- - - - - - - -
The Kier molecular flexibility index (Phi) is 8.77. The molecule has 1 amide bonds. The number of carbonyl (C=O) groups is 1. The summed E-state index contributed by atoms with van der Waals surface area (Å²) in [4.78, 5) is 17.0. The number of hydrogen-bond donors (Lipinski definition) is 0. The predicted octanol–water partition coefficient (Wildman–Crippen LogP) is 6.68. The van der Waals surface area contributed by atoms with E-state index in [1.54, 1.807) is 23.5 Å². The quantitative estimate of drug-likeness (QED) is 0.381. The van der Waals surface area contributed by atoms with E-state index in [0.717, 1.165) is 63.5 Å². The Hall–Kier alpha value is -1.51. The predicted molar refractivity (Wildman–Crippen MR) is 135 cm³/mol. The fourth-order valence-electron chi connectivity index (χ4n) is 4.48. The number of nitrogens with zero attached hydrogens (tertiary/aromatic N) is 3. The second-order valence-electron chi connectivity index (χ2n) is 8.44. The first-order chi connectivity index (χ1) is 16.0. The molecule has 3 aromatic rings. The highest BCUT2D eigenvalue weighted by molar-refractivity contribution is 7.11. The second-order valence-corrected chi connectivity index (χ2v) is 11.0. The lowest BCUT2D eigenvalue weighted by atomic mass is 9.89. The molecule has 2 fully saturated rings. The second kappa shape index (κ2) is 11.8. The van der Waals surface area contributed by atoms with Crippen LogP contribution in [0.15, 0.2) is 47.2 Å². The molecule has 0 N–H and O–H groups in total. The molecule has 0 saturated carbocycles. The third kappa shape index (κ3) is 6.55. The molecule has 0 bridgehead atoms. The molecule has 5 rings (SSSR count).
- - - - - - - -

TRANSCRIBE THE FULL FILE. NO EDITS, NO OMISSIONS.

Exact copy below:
The Kier molecular flexibility index (Phi) is 8.77. The molecule has 1 amide bonds. The number of carbonyl (C=O) groups is 1. The summed E-state index contributed by atoms with van der Waals surface area (Å²) in [4.78, 5) is 17.0. The number of hydrogen-bond donors (Lipinski definition) is 0. The predicted octanol–water partition coefficient (Wildman–Crippen LogP) is 6.68. The van der Waals surface area contributed by atoms with E-state index in [1.54, 1.807) is 23.5 Å². The quantitative estimate of drug-likeness (QED) is 0.381. The van der Waals surface area contributed by atoms with E-state index in [0.717, 1.165) is 63.5 Å². The Hall–Kier alpha value is -1.51. The predicted molar refractivity (Wildman–Crippen MR) is 135 cm³/mol. The fourth-order valence-electron chi connectivity index (χ4n) is 4.48. The number of nitrogens with zero attached hydrogens (tertiary/aromatic N) is 3. The second-order valence-electron chi connectivity index (χ2n) is 8.44. The first-order chi connectivity index (χ1) is 16.0. The molecule has 3 aromatic rings. The highest BCUT2D eigenvalue weighted by molar-refractivity contribution is 7.11. The second-order valence-corrected chi connectivity index (χ2v) is 11.0. The lowest BCUT2D eigenvalue weighted by atomic mass is 9.89. The molecule has 2 fully saturated rings. The second kappa shape index (κ2) is 11.8. The van der Waals surface area contributed by atoms with Crippen LogP contribution in [0.15, 0.2) is 47.2 Å². The molecule has 0 N–H and O–H groups in total. The molecule has 0 saturated carbocycles. The third kappa shape index (κ3) is 6.55. The molecule has 0 bridgehead atoms. The molecule has 5 rings (SSSR count).